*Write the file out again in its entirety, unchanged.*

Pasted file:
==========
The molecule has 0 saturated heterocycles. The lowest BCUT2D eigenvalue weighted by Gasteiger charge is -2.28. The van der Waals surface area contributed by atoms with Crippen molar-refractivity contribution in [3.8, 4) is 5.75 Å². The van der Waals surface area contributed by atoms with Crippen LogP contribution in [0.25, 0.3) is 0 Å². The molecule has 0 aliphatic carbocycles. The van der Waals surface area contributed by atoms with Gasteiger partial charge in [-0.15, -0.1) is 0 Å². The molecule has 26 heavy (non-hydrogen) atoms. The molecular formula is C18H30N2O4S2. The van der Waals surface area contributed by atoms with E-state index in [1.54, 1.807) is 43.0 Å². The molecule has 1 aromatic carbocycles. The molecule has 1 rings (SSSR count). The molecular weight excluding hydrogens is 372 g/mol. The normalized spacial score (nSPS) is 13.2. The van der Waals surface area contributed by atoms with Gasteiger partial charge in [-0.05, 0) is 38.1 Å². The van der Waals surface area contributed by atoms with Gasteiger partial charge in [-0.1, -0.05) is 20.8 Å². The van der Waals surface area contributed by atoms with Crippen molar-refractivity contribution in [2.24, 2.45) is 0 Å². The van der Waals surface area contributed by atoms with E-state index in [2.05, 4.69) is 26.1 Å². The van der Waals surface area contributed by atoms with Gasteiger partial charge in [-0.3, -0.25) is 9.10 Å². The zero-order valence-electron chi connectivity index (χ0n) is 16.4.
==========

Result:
The molecule has 0 saturated heterocycles. The lowest BCUT2D eigenvalue weighted by Gasteiger charge is -2.28. The van der Waals surface area contributed by atoms with Crippen molar-refractivity contribution in [3.8, 4) is 5.75 Å². The van der Waals surface area contributed by atoms with Crippen LogP contribution in [0.25, 0.3) is 0 Å². The molecule has 0 aliphatic carbocycles. The van der Waals surface area contributed by atoms with Gasteiger partial charge in [-0.15, -0.1) is 0 Å². The molecule has 26 heavy (non-hydrogen) atoms. The molecular formula is C18H30N2O4S2. The van der Waals surface area contributed by atoms with E-state index in [1.54, 1.807) is 43.0 Å². The molecule has 1 aromatic carbocycles. The molecule has 1 rings (SSSR count). The molecular weight excluding hydrogens is 372 g/mol. The normalized spacial score (nSPS) is 13.2. The van der Waals surface area contributed by atoms with Gasteiger partial charge in [-0.05, 0) is 38.1 Å². The van der Waals surface area contributed by atoms with Gasteiger partial charge in [-0.1, -0.05) is 20.8 Å². The van der Waals surface area contributed by atoms with Crippen molar-refractivity contribution in [2.24, 2.45) is 0 Å². The van der Waals surface area contributed by atoms with E-state index in [2.05, 4.69) is 26.1 Å². The van der Waals surface area contributed by atoms with Gasteiger partial charge in [-0.3, -0.25) is 9.10 Å². The zero-order valence-electron chi connectivity index (χ0n) is 16.4.